An important consideration before entering into an agreement with a lawyer to provide services to a client is the amount of fees which would be charged.
There are at least two ways in which a lawyer may charge a client:
- He may charge a client on a fixed fee basis or on a charge out rate based on the amount of time spent on the work by the lawyer.
- Another method of charging is by a Conditional Fee Agreement.
Note: This article does not consider the Conditional Fee Agreement, as special conditions must be met before such an agreement may be made with a lawyer. The lawyer would have to advise the client as to the availability of such an agreement.
Fixed Fee Agreements
In a “Fixed Fee Agreement”, the lawyer and a client should agree to a specific amount of work which the lawyer will undertake under the agreement. In order for a client to be clear about the amount of work which the lawyer would need to do, it is imperative that the lawyer explains to a client the extent of the work which is required.
While the duty to explain to a client the extent of work required would lay on the lawyer, a client should also explain to the lawyer exactly what the client requires to be done or achieved (if it may be so achieved).
After consulting the lawyer, should the client not be clear on the amount or type of work which needs to be done, then it is imperative for the client to ask the lawyer to clarify what needs to be done. Set out below are examples of the types of work which one could expect to be clearly defined:
- Sale and purchase of real estate;
- Some areas of criminal law work, such as a plea in mitigation;
- Uncontested divorce applications.
There is a caveat that in almost all legal work, unexpected positions may be taken by any counterparty or there may be an unexpected ruling of the court. Further, even for example, with what might appear to be a straightforward sale and purchase of real estate, a legal requisition may reveal a hindrance to the transfer of the title which may complicate the sale. In any of these contingencies, the amount of work to be undertaken by the lawyer may increase, in which case, in a fixed fee agreement, the lawyer may have to absorb the additional costs of the expenditure of effort, namely without obtaining extra fees. Alternatively, if the work agreed upon clearly does not cover the contingency, then the lawyer may seek the client’s consent to have that additional work charged.
In the disadvantageous situation of having agreed to a fixed fee to “move” the client from one position to another position, as one would expect, most lawyers do not agree to a fixed fee agreement unless the work to be undertaken is clearly defined.
The second approach set out above is where the lawyer agrees to charge out based on the amount of time spent on the work, usually, on a charge out rate of for example, $600.00 per hour. This method of calculating fees is simply the product of the time spent and the charge out rate of the lawyer.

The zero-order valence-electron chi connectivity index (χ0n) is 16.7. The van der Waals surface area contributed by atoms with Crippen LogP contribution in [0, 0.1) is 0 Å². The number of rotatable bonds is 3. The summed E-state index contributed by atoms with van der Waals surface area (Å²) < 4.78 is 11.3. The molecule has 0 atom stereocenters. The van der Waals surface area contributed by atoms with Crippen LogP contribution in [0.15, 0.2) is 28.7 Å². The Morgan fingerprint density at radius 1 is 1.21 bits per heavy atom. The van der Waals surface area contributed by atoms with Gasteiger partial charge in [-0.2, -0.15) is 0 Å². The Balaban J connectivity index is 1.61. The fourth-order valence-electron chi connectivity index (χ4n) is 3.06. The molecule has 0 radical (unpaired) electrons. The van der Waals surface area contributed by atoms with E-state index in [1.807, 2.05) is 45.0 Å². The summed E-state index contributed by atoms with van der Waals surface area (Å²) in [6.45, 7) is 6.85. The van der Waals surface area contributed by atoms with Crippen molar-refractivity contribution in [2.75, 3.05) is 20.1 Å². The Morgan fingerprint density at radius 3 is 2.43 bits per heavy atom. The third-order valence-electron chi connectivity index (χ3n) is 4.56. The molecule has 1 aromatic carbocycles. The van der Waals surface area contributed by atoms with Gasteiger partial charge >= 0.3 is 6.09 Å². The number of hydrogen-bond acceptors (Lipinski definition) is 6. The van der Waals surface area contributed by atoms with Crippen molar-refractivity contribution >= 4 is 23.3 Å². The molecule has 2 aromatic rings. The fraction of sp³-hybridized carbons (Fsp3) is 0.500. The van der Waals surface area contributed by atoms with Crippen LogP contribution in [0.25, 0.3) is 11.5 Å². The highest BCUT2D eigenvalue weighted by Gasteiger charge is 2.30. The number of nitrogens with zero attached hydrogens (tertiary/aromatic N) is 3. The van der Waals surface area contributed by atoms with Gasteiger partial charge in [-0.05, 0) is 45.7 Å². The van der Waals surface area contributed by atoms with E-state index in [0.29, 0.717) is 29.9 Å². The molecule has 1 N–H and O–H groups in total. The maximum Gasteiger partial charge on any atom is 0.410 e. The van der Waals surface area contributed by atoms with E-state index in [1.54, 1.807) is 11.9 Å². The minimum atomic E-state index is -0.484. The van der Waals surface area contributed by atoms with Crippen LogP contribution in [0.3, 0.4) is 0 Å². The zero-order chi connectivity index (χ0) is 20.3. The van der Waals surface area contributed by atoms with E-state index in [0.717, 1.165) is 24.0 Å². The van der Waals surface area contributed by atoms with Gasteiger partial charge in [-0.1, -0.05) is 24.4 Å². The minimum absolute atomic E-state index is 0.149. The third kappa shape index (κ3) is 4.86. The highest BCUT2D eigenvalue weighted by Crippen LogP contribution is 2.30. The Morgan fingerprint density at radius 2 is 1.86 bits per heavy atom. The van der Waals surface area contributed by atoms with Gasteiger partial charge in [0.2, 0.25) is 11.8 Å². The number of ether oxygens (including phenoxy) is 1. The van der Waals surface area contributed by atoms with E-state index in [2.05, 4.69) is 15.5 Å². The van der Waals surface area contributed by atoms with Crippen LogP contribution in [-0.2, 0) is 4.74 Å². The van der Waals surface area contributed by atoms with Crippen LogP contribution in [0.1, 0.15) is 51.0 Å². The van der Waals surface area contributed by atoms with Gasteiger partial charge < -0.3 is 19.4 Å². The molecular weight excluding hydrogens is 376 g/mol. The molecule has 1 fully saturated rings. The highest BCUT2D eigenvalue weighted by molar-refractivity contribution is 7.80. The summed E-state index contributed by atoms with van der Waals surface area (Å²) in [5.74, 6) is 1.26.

If several lawyers are involved in the matter, the time charges of all the lawyers are summed up. Some firms have different charge out rates according to the experience of the lawyers who are working on the matter. In such circumstances, the firm may charge a “blended” rate which is usually an average of the charge out rates of all the lawyers retained to work in the matter.
A time-based charge is a common method applied in contentious matters. It would also be normal for the firm to provide a client with a reasonable estimate of the fees to be expended in the whole matter, although with the client’s consent, the actual fees charged may substantially exceed the estimate.
In addition to a lawyer’s professional fees, a client would have to pay the lawyer’s disbursements. Disbursements are the lawyer’s out of pocket expenses which he has incurred in the course of undertaking his work. These may include telephone charges, postage, transportation charges, printing, courier services, filing fees, paper and so on.
Very often, a matter may take more than a few months to complete. It is thus necessary, prudent, and in the client’s best interests, if the lawyer has not provided the client with an update of the costs expended, for the client to ask the lawyer for an interim bill. In that bill, a client will be able to gauge the amount of fees and disbursements thus far incurred on the matter. A lawyer would in any event be under a duty to provide a client with an interim bill every six months.
Taxation/Assessement of Costs
In the case of a bill of costs incurred in court proceedings, there is an immediate recourse to the courts by the client if there is a dispute with respect to the bill. A client has a right to have the client’s lawyer’s bill of costs “taxed” or “assessed” by the courts.
Taxation or assessment is the process whereby the court determines the reasonable amount which should be charged by a lawyer. A client would need (by instructing another solicitor if the client is a company) to apply to court for an order for the bill of costs to be taxed by the court. Alternatively, if the lawyer agrees to the taxation of the bill of costs, the court may proceed to tax the bill without any order.
So far as non-contentious work is concerned, there is also recourse to the same taxation process by the court. The amount charged must be “fair and reasonable” in all the circumstances, failing which a client may be entitled to challenge the validity of the bill of costs in court, and have it reduced to such amount as is considered to be “fair and reasonable” by the court.
Ultimately, legal fees is not strictly a matter of an agreement for a fixed amount. It is a combination of the agreement for fixed fees or a fixed charge out rate and the process of the client and the lawyer monitoring how those fees are being incurred together with a dash of prudence.
Advocate and Solicitor
© Glen Koh 2022
Notice: Nothing contained in this note shall be construed as legal advice.